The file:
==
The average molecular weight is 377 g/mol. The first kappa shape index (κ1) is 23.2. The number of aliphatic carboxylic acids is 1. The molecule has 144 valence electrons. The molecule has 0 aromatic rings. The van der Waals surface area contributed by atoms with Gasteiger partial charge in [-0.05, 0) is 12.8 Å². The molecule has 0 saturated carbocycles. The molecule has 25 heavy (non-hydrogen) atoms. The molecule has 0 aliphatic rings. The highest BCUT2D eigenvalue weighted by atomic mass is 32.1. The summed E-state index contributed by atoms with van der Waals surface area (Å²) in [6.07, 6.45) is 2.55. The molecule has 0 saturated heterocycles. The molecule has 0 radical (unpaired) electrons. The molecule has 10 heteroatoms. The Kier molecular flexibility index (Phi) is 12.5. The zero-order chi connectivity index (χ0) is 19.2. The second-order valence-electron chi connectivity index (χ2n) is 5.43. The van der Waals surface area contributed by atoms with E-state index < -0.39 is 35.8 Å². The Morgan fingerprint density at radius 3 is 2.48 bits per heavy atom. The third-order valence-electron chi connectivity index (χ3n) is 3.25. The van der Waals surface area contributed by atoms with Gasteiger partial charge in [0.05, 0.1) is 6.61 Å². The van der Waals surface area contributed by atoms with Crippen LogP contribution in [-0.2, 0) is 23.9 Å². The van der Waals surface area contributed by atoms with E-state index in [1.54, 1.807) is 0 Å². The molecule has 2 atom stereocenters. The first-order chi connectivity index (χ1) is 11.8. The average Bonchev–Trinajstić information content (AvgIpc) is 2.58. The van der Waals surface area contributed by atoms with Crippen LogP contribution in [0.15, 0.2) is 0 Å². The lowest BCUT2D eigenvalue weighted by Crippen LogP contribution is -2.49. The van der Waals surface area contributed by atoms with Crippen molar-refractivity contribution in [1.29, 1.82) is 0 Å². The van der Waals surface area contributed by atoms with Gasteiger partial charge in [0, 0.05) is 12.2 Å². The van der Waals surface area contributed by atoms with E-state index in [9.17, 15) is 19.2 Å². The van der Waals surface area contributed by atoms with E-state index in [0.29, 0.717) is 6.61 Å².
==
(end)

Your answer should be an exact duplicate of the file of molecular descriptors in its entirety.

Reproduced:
The average molecular weight is 377 g/mol. The first kappa shape index (κ1) is 23.2. The number of aliphatic carboxylic acids is 1. The molecule has 144 valence electrons. The molecule has 0 aromatic rings. The van der Waals surface area contributed by atoms with Gasteiger partial charge in [-0.05, 0) is 12.8 Å². The molecule has 0 saturated carbocycles. The molecule has 25 heavy (non-hydrogen) atoms. The molecule has 0 aliphatic rings. The highest BCUT2D eigenvalue weighted by atomic mass is 32.1. The summed E-state index contributed by atoms with van der Waals surface area (Å²) in [6.07, 6.45) is 2.55. The molecule has 0 saturated heterocycles. The molecule has 0 radical (unpaired) electrons. The molecule has 10 heteroatoms. The Kier molecular flexibility index (Phi) is 12.5. The zero-order chi connectivity index (χ0) is 19.2. The second-order valence-electron chi connectivity index (χ2n) is 5.43. The van der Waals surface area contributed by atoms with E-state index < -0.39 is 35.8 Å². The Morgan fingerprint density at radius 3 is 2.48 bits per heavy atom. The third-order valence-electron chi connectivity index (χ3n) is 3.25. The van der Waals surface area contributed by atoms with Gasteiger partial charge in [0.05, 0.1) is 6.61 Å². The van der Waals surface area contributed by atoms with Crippen LogP contribution in [-0.2, 0) is 23.9 Å². The van der Waals surface area contributed by atoms with E-state index in [1.54, 1.807) is 0 Å². The molecule has 2 atom stereocenters. The first-order chi connectivity index (χ1) is 11.8. The average Bonchev–Trinajstić information content (AvgIpc) is 2.58. The van der Waals surface area contributed by atoms with Crippen LogP contribution in [0.15, 0.2) is 0 Å². The lowest BCUT2D eigenvalue weighted by Crippen LogP contribution is -2.49. The van der Waals surface area contributed by atoms with Crippen molar-refractivity contribution in [1.29, 1.82) is 0 Å². The van der Waals surface area contributed by atoms with Gasteiger partial charge in [0, 0.05) is 12.2 Å². The van der Waals surface area contributed by atoms with E-state index in [9.17, 15) is 19.2 Å². The van der Waals surface area contributed by atoms with E-state index in [0.29, 0.717) is 6.61 Å².